Published Feb 18, 2002
Just wanted to get some info of nurses working in the nyc area. Which hospitals are good to check out for RN positions, pay, benefits.. Any info would greatly help.
Any negatives about working in NYC? positives?
When I get my RN, then my BSN (2006) I will be looking to move back to NYC. Mario has seen enough of the world, and enough of AMerica, and will return home. Even though I haven't lived there since 1982, where ever I go, people know right away that I am from "somewhere." I need to be around people who are alive.
thx Mario. I think when i get MY bsn perhaps in 2005/2006, I will do the same. NYC is my hometown. Just wonder how the nursing jobs are there.
And its the accent or the name that gives them the clue? ; )
I once met a guy of Italian decent from New Orleans. I actually said "you mean they have Italians in the South????????"
Well, who knew? :)
As for the jobs, we have the same problems nurses all over the nation are facing but conditions & compensation are better in our unionized hospitals than the non-union ones - except maybe at Long Island Jewish Hospital in Queens, which is the only Magnet Hospital we have in this city & it practically has a waiting list of RNs who want jobs there.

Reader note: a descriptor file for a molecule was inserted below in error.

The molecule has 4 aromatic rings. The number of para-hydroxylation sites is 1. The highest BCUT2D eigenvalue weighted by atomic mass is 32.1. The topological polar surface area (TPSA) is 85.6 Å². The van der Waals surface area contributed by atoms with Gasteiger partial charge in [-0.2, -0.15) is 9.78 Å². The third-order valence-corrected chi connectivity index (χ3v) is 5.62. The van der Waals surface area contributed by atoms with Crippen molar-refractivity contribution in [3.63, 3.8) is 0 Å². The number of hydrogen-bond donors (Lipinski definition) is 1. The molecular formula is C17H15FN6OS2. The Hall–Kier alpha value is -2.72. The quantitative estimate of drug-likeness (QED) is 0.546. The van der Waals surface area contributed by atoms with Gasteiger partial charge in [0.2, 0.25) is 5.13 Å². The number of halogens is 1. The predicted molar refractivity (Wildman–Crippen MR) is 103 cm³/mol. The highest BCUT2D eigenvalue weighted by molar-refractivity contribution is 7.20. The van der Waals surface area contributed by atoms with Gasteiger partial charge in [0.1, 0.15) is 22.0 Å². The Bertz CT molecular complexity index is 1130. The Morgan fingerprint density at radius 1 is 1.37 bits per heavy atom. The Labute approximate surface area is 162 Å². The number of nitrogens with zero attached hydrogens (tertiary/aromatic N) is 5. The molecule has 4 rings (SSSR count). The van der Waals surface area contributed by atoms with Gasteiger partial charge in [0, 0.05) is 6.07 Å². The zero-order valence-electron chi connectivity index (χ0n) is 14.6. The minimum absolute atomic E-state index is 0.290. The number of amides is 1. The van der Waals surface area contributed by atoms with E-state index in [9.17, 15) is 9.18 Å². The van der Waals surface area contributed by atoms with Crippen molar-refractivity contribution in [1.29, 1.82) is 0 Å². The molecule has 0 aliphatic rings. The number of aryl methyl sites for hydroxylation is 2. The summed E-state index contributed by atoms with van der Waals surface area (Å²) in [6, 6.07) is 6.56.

You can do a search for job availabilities around the city on the New York State Nurses Association website & also see which hospitals are unionized by them. The majority of the hospitals in this city are unionized. Some have obtained contracts that prohibited mandatory ot and many have obtained contracts that specify staffing ratios & levels unit by unit.
Everybody is hiring & RNs can be selective...Jobs are available and have good salaries, pay, benefits, compensation for education, degree, experience, specialty certifications, tuition reimbursement, 4 - 5 weeks vacation, etc. No such thing as "low census days", or "call-offs" either.
the traffic getting to work in the AM. I get around that by working 12 hr shifts on weekends.